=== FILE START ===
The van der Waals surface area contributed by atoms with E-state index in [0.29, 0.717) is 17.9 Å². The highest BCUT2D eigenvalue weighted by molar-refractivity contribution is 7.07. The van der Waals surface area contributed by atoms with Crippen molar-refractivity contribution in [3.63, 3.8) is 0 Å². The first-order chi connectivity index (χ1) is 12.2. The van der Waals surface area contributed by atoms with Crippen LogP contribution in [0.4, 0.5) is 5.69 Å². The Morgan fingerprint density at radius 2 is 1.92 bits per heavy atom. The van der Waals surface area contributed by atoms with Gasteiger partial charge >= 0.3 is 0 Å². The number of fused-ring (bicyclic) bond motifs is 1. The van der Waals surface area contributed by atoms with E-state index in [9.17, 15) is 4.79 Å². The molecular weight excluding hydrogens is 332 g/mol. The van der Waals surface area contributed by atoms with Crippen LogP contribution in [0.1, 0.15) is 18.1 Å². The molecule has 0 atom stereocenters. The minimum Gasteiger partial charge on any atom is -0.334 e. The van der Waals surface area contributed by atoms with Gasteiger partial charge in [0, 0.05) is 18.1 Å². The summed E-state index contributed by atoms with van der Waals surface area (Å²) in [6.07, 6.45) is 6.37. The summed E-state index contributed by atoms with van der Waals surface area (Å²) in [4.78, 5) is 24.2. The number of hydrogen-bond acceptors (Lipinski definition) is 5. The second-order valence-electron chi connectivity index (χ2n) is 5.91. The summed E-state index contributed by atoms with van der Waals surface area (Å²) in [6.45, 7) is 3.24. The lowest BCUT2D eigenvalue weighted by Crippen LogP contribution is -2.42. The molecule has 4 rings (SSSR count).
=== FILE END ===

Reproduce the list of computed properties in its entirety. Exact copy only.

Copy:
The van der Waals surface area contributed by atoms with E-state index in [0.29, 0.717) is 17.9 Å². The highest BCUT2D eigenvalue weighted by molar-refractivity contribution is 7.07. The van der Waals surface area contributed by atoms with Crippen molar-refractivity contribution in [3.63, 3.8) is 0 Å². The first-order chi connectivity index (χ1) is 12.2. The van der Waals surface area contributed by atoms with Crippen LogP contribution in [0.4, 0.5) is 5.69 Å². The Morgan fingerprint density at radius 2 is 1.92 bits per heavy atom. The van der Waals surface area contributed by atoms with Gasteiger partial charge >= 0.3 is 0 Å². The number of fused-ring (bicyclic) bond motifs is 1. The van der Waals surface area contributed by atoms with E-state index in [9.17, 15) is 4.79 Å². The molecular weight excluding hydrogens is 332 g/mol. The van der Waals surface area contributed by atoms with Crippen LogP contribution in [0.1, 0.15) is 18.1 Å². The molecule has 0 atom stereocenters. The minimum Gasteiger partial charge on any atom is -0.334 e. The van der Waals surface area contributed by atoms with Gasteiger partial charge in [0, 0.05) is 18.1 Å². The summed E-state index contributed by atoms with van der Waals surface area (Å²) in [6.07, 6.45) is 6.37. The summed E-state index contributed by atoms with van der Waals surface area (Å²) in [4.78, 5) is 24.2. The number of hydrogen-bond acceptors (Lipinski definition) is 5. The second-order valence-electron chi connectivity index (χ2n) is 5.91. The summed E-state index contributed by atoms with van der Waals surface area (Å²) in [6.45, 7) is 3.24. The lowest BCUT2D eigenvalue weighted by Crippen LogP contribution is -2.42. The molecule has 4 rings (SSSR count).